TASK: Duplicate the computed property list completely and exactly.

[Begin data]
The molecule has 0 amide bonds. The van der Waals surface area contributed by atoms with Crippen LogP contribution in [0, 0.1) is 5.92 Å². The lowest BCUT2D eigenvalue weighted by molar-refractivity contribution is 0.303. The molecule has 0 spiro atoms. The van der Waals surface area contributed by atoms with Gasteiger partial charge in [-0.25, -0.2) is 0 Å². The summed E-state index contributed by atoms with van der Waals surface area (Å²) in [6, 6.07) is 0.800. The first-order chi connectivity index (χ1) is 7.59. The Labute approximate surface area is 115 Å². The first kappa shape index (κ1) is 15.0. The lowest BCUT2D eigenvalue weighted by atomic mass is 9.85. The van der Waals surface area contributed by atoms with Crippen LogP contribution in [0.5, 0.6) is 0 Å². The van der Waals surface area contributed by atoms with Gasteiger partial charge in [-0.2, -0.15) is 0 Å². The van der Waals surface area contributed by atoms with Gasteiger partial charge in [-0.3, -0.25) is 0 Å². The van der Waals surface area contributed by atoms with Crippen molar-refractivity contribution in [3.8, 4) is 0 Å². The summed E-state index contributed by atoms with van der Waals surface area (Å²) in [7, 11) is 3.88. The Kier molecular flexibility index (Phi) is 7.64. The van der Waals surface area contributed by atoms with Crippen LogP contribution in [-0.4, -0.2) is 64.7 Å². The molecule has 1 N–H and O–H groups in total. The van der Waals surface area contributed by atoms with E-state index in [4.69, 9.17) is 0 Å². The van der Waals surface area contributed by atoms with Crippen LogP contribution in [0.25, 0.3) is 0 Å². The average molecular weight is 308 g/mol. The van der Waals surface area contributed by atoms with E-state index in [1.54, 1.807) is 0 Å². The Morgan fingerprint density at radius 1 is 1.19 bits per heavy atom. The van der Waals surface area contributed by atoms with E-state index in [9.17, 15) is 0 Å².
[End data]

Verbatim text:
The molecule has 0 amide bonds. The van der Waals surface area contributed by atoms with Crippen LogP contribution in [0, 0.1) is 5.92 Å². The lowest BCUT2D eigenvalue weighted by molar-refractivity contribution is 0.303. The molecule has 0 spiro atoms. The van der Waals surface area contributed by atoms with Gasteiger partial charge in [-0.25, -0.2) is 0 Å². The summed E-state index contributed by atoms with van der Waals surface area (Å²) in [6, 6.07) is 0.800. The first-order chi connectivity index (χ1) is 7.59. The Labute approximate surface area is 115 Å². The first kappa shape index (κ1) is 15.0. The lowest BCUT2D eigenvalue weighted by atomic mass is 9.85. The van der Waals surface area contributed by atoms with Crippen LogP contribution in [0.5, 0.6) is 0 Å². The van der Waals surface area contributed by atoms with Gasteiger partial charge in [-0.2, -0.15) is 0 Å². The van der Waals surface area contributed by atoms with Gasteiger partial charge in [-0.3, -0.25) is 0 Å². The van der Waals surface area contributed by atoms with Crippen molar-refractivity contribution in [3.8, 4) is 0 Å². The summed E-state index contributed by atoms with van der Waals surface area (Å²) in [7, 11) is 3.88. The Kier molecular flexibility index (Phi) is 7.64. The van der Waals surface area contributed by atoms with Crippen LogP contribution in [-0.4, -0.2) is 64.7 Å². The molecule has 1 N–H and O–H groups in total. The van der Waals surface area contributed by atoms with E-state index in [4.69, 9.17) is 0 Å². The van der Waals surface area contributed by atoms with Crippen LogP contribution in [0.25, 0.3) is 0 Å². The average molecular weight is 308 g/mol. The van der Waals surface area contributed by atoms with E-state index in [1.54, 1.807) is 0 Å². The Morgan fingerprint density at radius 1 is 1.19 bits per heavy atom. The van der Waals surface area contributed by atoms with E-state index in [9.17, 15) is 0 Å².